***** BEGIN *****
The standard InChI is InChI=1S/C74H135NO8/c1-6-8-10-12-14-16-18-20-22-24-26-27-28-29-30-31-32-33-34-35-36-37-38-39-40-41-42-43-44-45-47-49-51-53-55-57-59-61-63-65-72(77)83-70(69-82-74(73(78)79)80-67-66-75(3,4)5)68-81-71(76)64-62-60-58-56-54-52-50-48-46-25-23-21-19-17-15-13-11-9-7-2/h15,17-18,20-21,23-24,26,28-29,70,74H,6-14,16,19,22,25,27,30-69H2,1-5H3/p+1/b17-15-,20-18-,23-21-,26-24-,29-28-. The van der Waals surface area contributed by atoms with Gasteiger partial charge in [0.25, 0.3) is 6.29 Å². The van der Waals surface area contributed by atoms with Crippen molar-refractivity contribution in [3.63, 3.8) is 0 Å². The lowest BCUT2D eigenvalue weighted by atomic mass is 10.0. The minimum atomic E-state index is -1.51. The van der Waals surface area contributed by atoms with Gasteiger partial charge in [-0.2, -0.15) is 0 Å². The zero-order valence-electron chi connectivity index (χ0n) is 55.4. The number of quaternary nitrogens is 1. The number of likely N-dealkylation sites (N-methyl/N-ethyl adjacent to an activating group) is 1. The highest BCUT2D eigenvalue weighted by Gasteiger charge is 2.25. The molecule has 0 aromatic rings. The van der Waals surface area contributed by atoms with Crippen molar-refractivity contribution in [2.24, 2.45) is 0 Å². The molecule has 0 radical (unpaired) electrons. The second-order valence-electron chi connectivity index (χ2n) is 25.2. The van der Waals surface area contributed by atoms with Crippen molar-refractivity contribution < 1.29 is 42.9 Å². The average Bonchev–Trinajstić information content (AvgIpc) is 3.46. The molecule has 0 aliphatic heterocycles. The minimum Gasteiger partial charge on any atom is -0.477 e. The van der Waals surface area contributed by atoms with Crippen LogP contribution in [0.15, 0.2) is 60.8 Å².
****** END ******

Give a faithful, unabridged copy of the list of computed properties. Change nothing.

The standard InChI is InChI=1S/C74H135NO8/c1-6-8-10-12-14-16-18-20-22-24-26-27-28-29-30-31-32-33-34-35-36-37-38-39-40-41-42-43-44-45-47-49-51-53-55-57-59-61-63-65-72(77)83-70(69-82-74(73(78)79)80-67-66-75(3,4)5)68-81-71(76)64-62-60-58-56-54-52-50-48-46-25-23-21-19-17-15-13-11-9-7-2/h15,17-18,20-21,23-24,26,28-29,70,74H,6-14,16,19,22,25,27,30-69H2,1-5H3/p+1/b17-15-,20-18-,23-21-,26-24-,29-28-. The van der Waals surface area contributed by atoms with Gasteiger partial charge in [0.25, 0.3) is 6.29 Å². The van der Waals surface area contributed by atoms with Crippen molar-refractivity contribution in [3.63, 3.8) is 0 Å². The lowest BCUT2D eigenvalue weighted by atomic mass is 10.0. The minimum atomic E-state index is -1.51. The van der Waals surface area contributed by atoms with Gasteiger partial charge in [-0.2, -0.15) is 0 Å². The zero-order valence-electron chi connectivity index (χ0n) is 55.4. The number of quaternary nitrogens is 1. The number of likely N-dealkylation sites (N-methyl/N-ethyl adjacent to an activating group) is 1. The highest BCUT2D eigenvalue weighted by Gasteiger charge is 2.25. The molecule has 0 aromatic rings. The van der Waals surface area contributed by atoms with Crippen molar-refractivity contribution in [2.24, 2.45) is 0 Å². The molecule has 0 radical (unpaired) electrons. The second-order valence-electron chi connectivity index (χ2n) is 25.2. The van der Waals surface area contributed by atoms with Crippen molar-refractivity contribution < 1.29 is 42.9 Å². The average Bonchev–Trinajstić information content (AvgIpc) is 3.46. The molecule has 0 aliphatic heterocycles. The minimum Gasteiger partial charge on any atom is -0.477 e. The van der Waals surface area contributed by atoms with Crippen LogP contribution in [0.15, 0.2) is 60.8 Å².